|08LAPAZ1824||2008-08-27 22:17:00||CONFIDENTIAL||Embassy La Paz|
1. (U) Foreign Minister David Choquehuanca announced August
26 that Bolivian President Evo Morales plans to visit Libya
August 30 and 31 and Iran September 1 and 2 (anticipated in
reftel a). "We have various (bilateral) projects (under
consideration with both countries) and we want make our
relations with Libya and Iran closer."
2. (U) Leading radio news network FIDES concluded that the
trip is a sign the Bolivian Government is moving away from
the United States and referred to the June 9 protest at the
Embassy by pro-government groups to underscore the point.
Bolivia entered into diplomatic relations with Iran September
11, 2007 (ref c) and with Libya August 13 (ref a). Bolivia
has not exchanged Ambassadors with either country and the
Bolivian Congress has not ratified the establishment of
relations with Libya. Iranian President Mahmoud Ahmadinejad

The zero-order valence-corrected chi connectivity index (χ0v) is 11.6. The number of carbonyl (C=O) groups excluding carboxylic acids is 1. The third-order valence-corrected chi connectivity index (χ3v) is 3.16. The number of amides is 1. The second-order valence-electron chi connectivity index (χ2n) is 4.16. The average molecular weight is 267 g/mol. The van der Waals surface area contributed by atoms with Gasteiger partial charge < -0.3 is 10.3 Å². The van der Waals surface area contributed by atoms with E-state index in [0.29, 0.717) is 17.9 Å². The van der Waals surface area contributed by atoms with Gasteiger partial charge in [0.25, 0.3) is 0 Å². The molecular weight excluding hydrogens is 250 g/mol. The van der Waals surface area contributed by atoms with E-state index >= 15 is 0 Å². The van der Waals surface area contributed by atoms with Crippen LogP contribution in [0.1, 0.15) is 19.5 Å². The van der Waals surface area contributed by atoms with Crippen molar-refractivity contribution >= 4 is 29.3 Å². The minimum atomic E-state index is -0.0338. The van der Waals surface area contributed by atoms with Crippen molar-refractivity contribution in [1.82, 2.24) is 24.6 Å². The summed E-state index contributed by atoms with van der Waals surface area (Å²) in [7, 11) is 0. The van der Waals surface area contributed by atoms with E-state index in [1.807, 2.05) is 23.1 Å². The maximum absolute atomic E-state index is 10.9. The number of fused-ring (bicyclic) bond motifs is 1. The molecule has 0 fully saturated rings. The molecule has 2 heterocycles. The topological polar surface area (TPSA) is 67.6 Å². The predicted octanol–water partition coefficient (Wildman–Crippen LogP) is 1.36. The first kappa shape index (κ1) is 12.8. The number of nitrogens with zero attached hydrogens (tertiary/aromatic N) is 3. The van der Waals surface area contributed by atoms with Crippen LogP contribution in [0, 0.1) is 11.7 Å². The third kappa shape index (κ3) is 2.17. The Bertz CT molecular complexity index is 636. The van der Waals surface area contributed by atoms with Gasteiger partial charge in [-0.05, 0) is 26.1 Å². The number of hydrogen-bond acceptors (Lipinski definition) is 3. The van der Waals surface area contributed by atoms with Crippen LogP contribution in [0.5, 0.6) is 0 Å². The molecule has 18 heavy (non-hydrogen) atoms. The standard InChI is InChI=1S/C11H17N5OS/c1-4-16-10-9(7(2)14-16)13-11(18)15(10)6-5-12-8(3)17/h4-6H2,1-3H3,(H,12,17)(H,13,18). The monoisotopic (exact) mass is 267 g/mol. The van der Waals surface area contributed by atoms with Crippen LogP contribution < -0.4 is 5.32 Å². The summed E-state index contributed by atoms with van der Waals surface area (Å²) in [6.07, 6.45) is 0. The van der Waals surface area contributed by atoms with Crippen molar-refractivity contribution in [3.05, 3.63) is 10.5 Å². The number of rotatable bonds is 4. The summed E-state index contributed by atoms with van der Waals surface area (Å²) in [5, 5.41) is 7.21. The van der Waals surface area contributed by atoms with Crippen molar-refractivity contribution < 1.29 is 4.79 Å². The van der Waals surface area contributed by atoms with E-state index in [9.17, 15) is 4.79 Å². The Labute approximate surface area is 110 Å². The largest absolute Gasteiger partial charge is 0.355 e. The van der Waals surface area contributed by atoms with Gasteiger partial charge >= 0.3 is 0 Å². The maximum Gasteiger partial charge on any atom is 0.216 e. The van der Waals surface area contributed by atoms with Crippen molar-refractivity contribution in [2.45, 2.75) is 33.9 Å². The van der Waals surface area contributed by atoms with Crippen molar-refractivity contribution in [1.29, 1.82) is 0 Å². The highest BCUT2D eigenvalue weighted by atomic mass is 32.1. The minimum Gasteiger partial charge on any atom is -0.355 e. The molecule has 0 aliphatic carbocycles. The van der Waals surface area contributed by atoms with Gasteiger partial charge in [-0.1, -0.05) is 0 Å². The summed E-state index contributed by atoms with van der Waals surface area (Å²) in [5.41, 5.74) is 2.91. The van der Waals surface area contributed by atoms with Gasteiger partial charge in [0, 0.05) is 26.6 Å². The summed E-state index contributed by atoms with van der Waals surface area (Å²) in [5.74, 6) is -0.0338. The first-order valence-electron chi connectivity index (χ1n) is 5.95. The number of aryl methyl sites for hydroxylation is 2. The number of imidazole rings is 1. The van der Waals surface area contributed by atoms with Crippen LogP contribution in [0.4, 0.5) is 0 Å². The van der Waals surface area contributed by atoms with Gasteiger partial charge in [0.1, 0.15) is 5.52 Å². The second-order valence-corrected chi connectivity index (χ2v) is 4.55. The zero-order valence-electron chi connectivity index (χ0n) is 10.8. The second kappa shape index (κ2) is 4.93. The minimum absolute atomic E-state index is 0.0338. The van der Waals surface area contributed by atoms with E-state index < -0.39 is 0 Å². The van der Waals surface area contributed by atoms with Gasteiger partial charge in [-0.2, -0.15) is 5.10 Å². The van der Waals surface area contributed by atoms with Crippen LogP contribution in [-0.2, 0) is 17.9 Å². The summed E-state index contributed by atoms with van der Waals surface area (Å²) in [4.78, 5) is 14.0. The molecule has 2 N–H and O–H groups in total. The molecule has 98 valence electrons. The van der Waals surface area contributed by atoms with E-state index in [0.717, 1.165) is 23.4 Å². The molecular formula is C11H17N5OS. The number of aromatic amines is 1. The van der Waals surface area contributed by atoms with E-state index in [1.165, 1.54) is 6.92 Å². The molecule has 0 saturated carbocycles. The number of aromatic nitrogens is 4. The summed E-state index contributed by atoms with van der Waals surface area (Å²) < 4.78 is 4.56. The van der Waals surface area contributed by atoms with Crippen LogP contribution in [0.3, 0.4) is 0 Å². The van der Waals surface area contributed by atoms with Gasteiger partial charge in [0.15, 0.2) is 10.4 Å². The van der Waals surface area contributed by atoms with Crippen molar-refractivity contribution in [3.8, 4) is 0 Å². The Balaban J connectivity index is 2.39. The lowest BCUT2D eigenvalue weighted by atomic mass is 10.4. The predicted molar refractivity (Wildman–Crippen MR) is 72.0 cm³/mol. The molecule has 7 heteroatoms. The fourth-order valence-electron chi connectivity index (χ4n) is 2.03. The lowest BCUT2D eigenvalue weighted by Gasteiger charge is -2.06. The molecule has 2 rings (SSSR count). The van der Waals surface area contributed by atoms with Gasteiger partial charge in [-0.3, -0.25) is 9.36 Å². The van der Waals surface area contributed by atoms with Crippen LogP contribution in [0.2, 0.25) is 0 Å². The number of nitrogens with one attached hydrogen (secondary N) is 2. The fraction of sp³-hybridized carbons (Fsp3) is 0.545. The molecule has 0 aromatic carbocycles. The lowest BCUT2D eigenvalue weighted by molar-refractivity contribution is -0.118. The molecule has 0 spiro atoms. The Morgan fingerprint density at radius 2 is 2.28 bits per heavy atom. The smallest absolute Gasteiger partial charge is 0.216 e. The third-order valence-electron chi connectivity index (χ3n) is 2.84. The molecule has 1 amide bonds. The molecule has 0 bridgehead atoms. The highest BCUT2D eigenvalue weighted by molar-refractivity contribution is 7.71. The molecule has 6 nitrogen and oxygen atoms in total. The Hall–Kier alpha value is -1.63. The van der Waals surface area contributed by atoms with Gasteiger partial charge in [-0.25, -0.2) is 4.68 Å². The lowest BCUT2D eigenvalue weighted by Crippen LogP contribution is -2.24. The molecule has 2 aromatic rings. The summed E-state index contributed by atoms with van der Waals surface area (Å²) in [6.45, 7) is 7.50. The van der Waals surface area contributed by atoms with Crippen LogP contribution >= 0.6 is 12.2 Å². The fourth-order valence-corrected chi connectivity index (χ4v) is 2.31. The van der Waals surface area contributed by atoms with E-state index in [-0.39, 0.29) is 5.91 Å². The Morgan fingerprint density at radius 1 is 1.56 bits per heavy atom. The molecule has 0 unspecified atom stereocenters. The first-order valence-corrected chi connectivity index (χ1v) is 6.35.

paid a short visit to La Paz in September, 2007, signing
agreements (not yet executed) worth $1.1. billion.
Alaskan Pit Stop Before UNGA
3. (U) Foreign Minister David Choquehuanca also announced
Morales would travel to Alaska in a separate trip September
22 to meet with indigenous and social groups. Choquehuanca
said indigenous leaders in Alaska "consider him as their
president," and that they wanted Morales to represent them as
their "spokesman" at the opening session of the UN General
Assembly. Choquehuanca said Morales would address UNGA
4. (C) When asked about Bolivia's UNGA delegation August 25,
Bolivian Director of Bilateral Affairs, Jean Paul Guevara,
said Bolivia still had not decided who would be on its UNGA
delegation. Guevara said Morales would likely attend, but
offered no comment beyond "we'll consider it" when asked
whether Morales, if he attends, would seek meetings on the
margins with U.S. officials, such as WHA A/S Tom Shannon.